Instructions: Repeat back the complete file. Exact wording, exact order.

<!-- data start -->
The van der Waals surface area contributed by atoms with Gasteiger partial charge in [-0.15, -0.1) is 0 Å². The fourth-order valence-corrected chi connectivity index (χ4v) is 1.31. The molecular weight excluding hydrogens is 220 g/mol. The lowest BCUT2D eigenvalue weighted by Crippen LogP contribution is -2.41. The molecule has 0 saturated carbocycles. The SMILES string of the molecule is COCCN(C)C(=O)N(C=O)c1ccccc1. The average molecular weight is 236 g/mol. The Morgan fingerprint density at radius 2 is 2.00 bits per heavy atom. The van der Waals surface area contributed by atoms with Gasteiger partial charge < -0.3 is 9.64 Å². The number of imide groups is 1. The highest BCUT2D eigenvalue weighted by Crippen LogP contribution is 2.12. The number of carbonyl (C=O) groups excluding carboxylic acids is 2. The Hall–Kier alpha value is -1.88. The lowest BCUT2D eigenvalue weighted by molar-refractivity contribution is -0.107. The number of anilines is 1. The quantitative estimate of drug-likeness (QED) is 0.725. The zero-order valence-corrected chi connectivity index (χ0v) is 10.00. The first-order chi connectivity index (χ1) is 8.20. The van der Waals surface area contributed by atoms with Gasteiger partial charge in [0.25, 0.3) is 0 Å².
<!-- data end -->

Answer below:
The van der Waals surface area contributed by atoms with Gasteiger partial charge in [-0.15, -0.1) is 0 Å². The fourth-order valence-corrected chi connectivity index (χ4v) is 1.31. The molecular weight excluding hydrogens is 220 g/mol. The lowest BCUT2D eigenvalue weighted by Crippen LogP contribution is -2.41. The molecule has 0 saturated carbocycles. The SMILES string of the molecule is COCCN(C)C(=O)N(C=O)c1ccccc1. The average molecular weight is 236 g/mol. The Morgan fingerprint density at radius 2 is 2.00 bits per heavy atom. The van der Waals surface area contributed by atoms with Gasteiger partial charge < -0.3 is 9.64 Å². The number of imide groups is 1. The highest BCUT2D eigenvalue weighted by Crippen LogP contribution is 2.12. The number of carbonyl (C=O) groups excluding carboxylic acids is 2. The Hall–Kier alpha value is -1.88. The lowest BCUT2D eigenvalue weighted by molar-refractivity contribution is -0.107. The number of anilines is 1. The quantitative estimate of drug-likeness (QED) is 0.725. The zero-order valence-corrected chi connectivity index (χ0v) is 10.00. The first-order chi connectivity index (χ1) is 8.20. The van der Waals surface area contributed by atoms with Gasteiger partial charge in [0.25, 0.3) is 0 Å².